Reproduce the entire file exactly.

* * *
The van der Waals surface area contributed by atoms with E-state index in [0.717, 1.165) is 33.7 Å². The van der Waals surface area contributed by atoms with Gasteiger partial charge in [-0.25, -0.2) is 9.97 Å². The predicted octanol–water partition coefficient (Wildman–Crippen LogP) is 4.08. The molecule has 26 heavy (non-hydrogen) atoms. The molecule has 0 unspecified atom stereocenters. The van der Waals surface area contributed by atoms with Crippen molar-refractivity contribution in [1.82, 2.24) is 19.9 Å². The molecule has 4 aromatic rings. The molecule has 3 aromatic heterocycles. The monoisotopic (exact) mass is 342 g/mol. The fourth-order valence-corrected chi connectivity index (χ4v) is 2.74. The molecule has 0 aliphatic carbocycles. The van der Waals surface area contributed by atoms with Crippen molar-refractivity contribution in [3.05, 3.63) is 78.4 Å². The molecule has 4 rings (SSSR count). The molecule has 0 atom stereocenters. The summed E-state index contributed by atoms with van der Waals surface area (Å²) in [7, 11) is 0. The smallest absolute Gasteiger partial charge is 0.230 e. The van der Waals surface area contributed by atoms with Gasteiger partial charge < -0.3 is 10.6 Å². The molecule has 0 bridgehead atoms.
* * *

The van der Waals surface area contributed by atoms with E-state index in [0.717, 1.165) is 33.7 Å². The van der Waals surface area contributed by atoms with Gasteiger partial charge in [-0.25, -0.2) is 9.97 Å². The predicted octanol–water partition coefficient (Wildman–Crippen LogP) is 4.08. The molecule has 26 heavy (non-hydrogen) atoms. The molecule has 0 unspecified atom stereocenters. The van der Waals surface area contributed by atoms with Crippen molar-refractivity contribution in [1.82, 2.24) is 19.9 Å². The molecule has 4 aromatic rings. The molecule has 3 aromatic heterocycles. The monoisotopic (exact) mass is 342 g/mol. The fourth-order valence-corrected chi connectivity index (χ4v) is 2.74. The molecule has 0 aliphatic carbocycles. The van der Waals surface area contributed by atoms with Crippen molar-refractivity contribution in [3.05, 3.63) is 78.4 Å². The molecule has 4 rings (SSSR count). The molecule has 0 atom stereocenters. The summed E-state index contributed by atoms with van der Waals surface area (Å²) in [7, 11) is 0. The smallest absolute Gasteiger partial charge is 0.230 e. The van der Waals surface area contributed by atoms with Gasteiger partial charge < -0.3 is 10.6 Å². The molecule has 0 bridgehead atoms.